The ‘Daniel P. Hays’ in the title is descended from an eminent Pleasantville family. His forefathers came from Holland and one of them fought in the Revolutionary War.
According to an article (dated April 22, 1990) by James Feron in the New York Times entitled A Family’s History in Letters, Ledgers and Deeds:
While David was serving with the American forces on Long Island in the Revolutionary War, the British burned the Hays home in Bedford, and then burned the entire village. In bed with a newborn infant, Esther Hays had refused to disclose the whereabouts of a party of patriots attempting to drive a herd of cattle through the British lines to the American camp at White Plains.
Servants removed Esther and her infant and hid them in the woods until they could be rescued. Among the young boys engaged in moving the cattle through enemy lines was a son, Jacob, then 7 years old. Jacob later became New York City’s High Constable, or chief of police, for nearly a half-century.
The infant Hays, the youngest of four daughters and three sons, became celebrated as Benjamin Etting Hays, who lived in Pleastantville for 75 years. He gave pastureland to the village for its first public school ”for the full enjoyment and benefit of all inhabitants,” he wrote, ”without any discrimination whatsoever.”
Uncle Ben’s Deeds
Having inherited the farm from his father, he lent money at no interest to his neighbors, following the Biblical injunction, and for those and other deeds ”Uncle Ben,” as he was known, was characterized by the Methodist minister as ”the best Christian around.”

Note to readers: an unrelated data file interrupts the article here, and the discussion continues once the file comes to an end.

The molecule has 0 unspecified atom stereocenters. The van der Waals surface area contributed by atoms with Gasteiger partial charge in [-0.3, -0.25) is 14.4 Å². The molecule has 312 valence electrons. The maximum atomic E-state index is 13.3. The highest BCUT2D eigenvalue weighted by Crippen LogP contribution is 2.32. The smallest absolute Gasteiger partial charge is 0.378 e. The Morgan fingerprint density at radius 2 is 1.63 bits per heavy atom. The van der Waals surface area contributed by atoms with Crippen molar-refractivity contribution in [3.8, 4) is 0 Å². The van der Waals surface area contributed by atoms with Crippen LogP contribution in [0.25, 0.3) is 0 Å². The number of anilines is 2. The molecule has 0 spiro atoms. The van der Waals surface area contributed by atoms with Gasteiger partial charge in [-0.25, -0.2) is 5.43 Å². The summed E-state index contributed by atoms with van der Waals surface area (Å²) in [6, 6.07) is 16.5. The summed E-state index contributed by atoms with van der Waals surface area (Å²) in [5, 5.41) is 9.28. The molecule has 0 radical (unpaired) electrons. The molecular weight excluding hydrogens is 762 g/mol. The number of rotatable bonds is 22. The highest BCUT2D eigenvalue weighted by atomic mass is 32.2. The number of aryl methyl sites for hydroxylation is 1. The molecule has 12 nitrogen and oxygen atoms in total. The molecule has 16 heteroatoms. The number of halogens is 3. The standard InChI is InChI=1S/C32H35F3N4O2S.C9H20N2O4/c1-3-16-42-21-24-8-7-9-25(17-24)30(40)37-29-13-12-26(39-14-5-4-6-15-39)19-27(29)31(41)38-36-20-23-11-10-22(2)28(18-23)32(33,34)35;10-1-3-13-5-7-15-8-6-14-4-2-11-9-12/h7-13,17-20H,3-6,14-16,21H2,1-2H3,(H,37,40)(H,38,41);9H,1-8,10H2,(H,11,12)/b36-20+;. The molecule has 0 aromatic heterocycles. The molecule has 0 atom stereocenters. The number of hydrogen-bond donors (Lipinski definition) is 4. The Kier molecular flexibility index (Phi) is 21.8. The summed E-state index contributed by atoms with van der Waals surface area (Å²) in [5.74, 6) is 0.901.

In fact, he remained an observant Jew throughout his life, not an easy task living apart from a Jewish community, and learned how to slaughter meat so it would be kosher. Mr. Maass, who has studied the Hays papers and will speak about them at Sunday’s gathering, said that ”the documents and material include a certificate from an itinerant rabbi authorizing Mr. Hays to commit kosher slaughter, and the knife he was given to do it.”
David Hays inherited the Pleasantville farm from Benjamin, but he had other interests, moving to New York City to become a pharmacist. He was one of the founders of the New York College of Pharmacy. He sold the property but later his son Daniel Peixotto Hays, a partner in a successful law firm, began buying back the Hays land, eventually acquiring 52 acres, including the homestead.
Several years later he had built a new home and had established himself in the village, as his grandfather had. He was the Village Counsel, helped sponsor the village library, led the fight to incorporate the village and served for seven years as its second mayor.
Homestead Is Torn Down
Daniel and his wife, Rachel, had five children. They spent winters in the city and summers in the new home in Pleasantville, filling it with friends and relatives. They included Daniel’s sister, Rachel; her husband, Cyrus Sulzberger, and their son, Arthur Hays Sulzberger, publisher of The New York Times from 1935 to 1961.
Daniel Hays died in 1923 and three years later the old homestead was torn down. That year, the village named a local fire company the Daniel P. Hays Hose Company for the man they called ”the patron saint of the village.” One of Daniel’s children, a daughter, Mabel, remained in Pleasantville, living on family land.
She died in 1965, but her husband, Irving Lachenbruch, and their daughter, Alva L. Middleton, remained in a white frame house directly across the street from the site of the old homestead. In 1977, the mansion on the hill – known as ”the Hays place” – and six acres were donated by its most recent owner, Anthony J. De Vito, to the St. Jude’s Habilitation Institute for children with multiple handicaps.
Taken with a Sony RX100 M3.